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Arizona fires sweep land rich with ancient sites, artifacts

Indigenous Wildfires
Paul Dawson/U.S. Forest Service via AP
In this photo provided by the U.S. Forest Service, Jason Nez, center, talks to wildland fire personnel working a blaze in northern Arizona in 2021. Nez is a Navajo archaeologist and firefighter who advises fire officials on how to protect archaeological resources.

Wildfires in northern Arizona are crossing land rich with signs of human existence through centuries.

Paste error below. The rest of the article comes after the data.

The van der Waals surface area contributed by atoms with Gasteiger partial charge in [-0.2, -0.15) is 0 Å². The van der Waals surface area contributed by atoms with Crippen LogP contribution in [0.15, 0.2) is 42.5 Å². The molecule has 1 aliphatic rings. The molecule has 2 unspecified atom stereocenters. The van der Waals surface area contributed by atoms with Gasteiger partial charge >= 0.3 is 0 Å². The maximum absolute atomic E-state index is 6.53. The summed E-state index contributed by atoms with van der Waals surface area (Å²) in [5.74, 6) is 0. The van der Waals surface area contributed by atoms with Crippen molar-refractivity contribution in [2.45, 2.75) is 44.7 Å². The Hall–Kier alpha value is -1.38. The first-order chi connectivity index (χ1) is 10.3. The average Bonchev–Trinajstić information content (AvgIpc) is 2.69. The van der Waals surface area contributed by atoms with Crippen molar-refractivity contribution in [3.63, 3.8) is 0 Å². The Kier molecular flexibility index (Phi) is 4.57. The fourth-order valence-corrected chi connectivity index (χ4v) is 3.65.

The vast landscape marked by rugged mountains, high desert and towering ponderosa pines is dense with archaeological sites and artifacts.

As efforts to fight wildfires advance, crews are doing more to avoid or minimize damage from bulldozers and other modern-day firefighting tools.

Archaeologists say those efforts ensure ancient tools and dwellings unique to the arid U.S. Southwest are protected for future generations.

Navajo archaeologist Jason Nez says the work also helps educate those on the fire line about the continued presence of Indigenous peoples.